A New Zealand tour featuring the creativity of pianist and composer Jonathan Crayford at the keys of an historic Steinway D Grand Piano. A musical experience normally reserved for audiences in large international cities.
Jonathan Crayford is an award-winning pianist, multi-instrumentalist and critically-acclaimed composer from New Zealand who began playing music at the age of 3. His work encompasses a wide variety of musical genres. As a musician in New York he has worked with Kurt Rosenwinkel, David Binney, Mambo Macoco, Groove Collective and in Europe with David Murray, Tony Allen, Questlove, Macy Gray, Bobby Carcasses (Cuba) and many others internationally. As a film composer he has scored numerous feature films, winning industry awards. His latest trio of albums gained critical acclaim with East West Moon receiving the 2017 Tui Award for Best Jazz album and its predecessor Dark Light called ‘a masterpiece’ by Radio NZ’s Simon Sweetman.
Known as a prolific and highly original compositional talent, Jonathan is responsible for many film soundtracks, albums, and bands. His work today spans many different genres and disciplines, in many different parts of the world, including Australasia, Europe, Brazil, Spain, America (particularly New York) and Cuba. Most recently he has been living in Paris and Spain, writing a film/opera and recording two albums of solo piano music in Spain and a trio album in New York. Now he has a new project – to tour New Zealand with a Steinway D Concert Grand Piano.
“There is a huge difference between a full-sized, concert grand in good condition and every other piano,” he explains. “The big ones make a huge sound and the balance of low frequency to high frequency is glorious, the tone, divine. When a pianist performs on an instrument that can deliver such a sound – the instrument inspires greatness, and in turn, the audience feel it.”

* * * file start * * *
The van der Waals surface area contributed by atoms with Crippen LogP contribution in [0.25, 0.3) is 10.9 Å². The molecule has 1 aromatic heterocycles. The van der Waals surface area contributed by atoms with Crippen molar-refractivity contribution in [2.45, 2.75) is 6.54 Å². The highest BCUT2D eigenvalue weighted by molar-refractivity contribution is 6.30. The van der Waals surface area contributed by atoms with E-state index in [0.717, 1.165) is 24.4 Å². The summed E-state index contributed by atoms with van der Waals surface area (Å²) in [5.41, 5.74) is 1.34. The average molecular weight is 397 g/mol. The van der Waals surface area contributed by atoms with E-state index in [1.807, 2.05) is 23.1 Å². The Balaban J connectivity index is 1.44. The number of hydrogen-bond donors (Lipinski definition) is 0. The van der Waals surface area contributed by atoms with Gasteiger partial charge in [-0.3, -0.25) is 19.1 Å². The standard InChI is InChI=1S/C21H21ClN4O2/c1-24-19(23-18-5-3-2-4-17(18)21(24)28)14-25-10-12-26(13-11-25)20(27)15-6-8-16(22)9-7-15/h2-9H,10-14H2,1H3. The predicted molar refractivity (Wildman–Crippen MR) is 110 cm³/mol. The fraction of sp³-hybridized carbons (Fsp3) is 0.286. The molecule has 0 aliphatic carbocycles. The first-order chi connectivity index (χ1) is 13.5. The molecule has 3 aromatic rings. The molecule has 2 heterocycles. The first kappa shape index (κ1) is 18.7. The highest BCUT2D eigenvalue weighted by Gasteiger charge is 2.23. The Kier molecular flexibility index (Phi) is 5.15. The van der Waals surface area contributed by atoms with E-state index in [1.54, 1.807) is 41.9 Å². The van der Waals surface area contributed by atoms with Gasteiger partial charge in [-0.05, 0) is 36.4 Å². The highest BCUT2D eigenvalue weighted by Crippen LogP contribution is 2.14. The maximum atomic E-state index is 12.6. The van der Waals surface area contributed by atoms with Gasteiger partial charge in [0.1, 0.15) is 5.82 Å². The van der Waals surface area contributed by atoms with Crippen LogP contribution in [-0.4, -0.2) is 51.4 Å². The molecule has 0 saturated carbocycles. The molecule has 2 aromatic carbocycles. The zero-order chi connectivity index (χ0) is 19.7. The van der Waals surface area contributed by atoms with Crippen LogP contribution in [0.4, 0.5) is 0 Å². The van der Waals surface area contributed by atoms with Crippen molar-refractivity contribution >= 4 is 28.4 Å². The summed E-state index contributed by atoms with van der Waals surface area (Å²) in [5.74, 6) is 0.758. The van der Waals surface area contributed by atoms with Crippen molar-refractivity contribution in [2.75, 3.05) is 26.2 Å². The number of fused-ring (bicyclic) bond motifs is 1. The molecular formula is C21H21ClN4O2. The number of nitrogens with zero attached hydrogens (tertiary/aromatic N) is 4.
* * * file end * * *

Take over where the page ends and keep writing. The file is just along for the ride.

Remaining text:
The piano is a 1955 full sized Steinway concert grand, signed by several concert pianists throughout its lifetime, including Lily Kraus, “a Hungarian specialist in Beethoven and Mozart who had endured a concentration camp and became a refugee before touring the world in the ‘30s and ‘40s. I believe she was quite a presence in NZ then, a lot of people remember her.”
“It will be a great pleasure for me to be able to perform on such a brilliant instrument to people all over New Zealand,” agrees Crayford. “We also have a wide range of venue type: A cement silo, a wine cave, a concert hall and various other types of spaces.”
“I’m going to play everything that’s been in my mind for the last 2 years since I came back to New Zealand to live close to my daughter and grand-daughter. I’ve studied a lot of music in this time and absorbed the sounds from trips to far-away places. When I sit down to play it will be to journey through all that I have seen and heard. In real terms – for the listener, apart from the emotional and spiritual content which can only reveal itself at the time, this means some Ravel, Bach, Ligeti, Monk, Ellington, Mingus, Mompou, Mario Bauza, Claire Fischer, Peter Gabriel, Lorca, and particularly anything that might come to mind at the time.”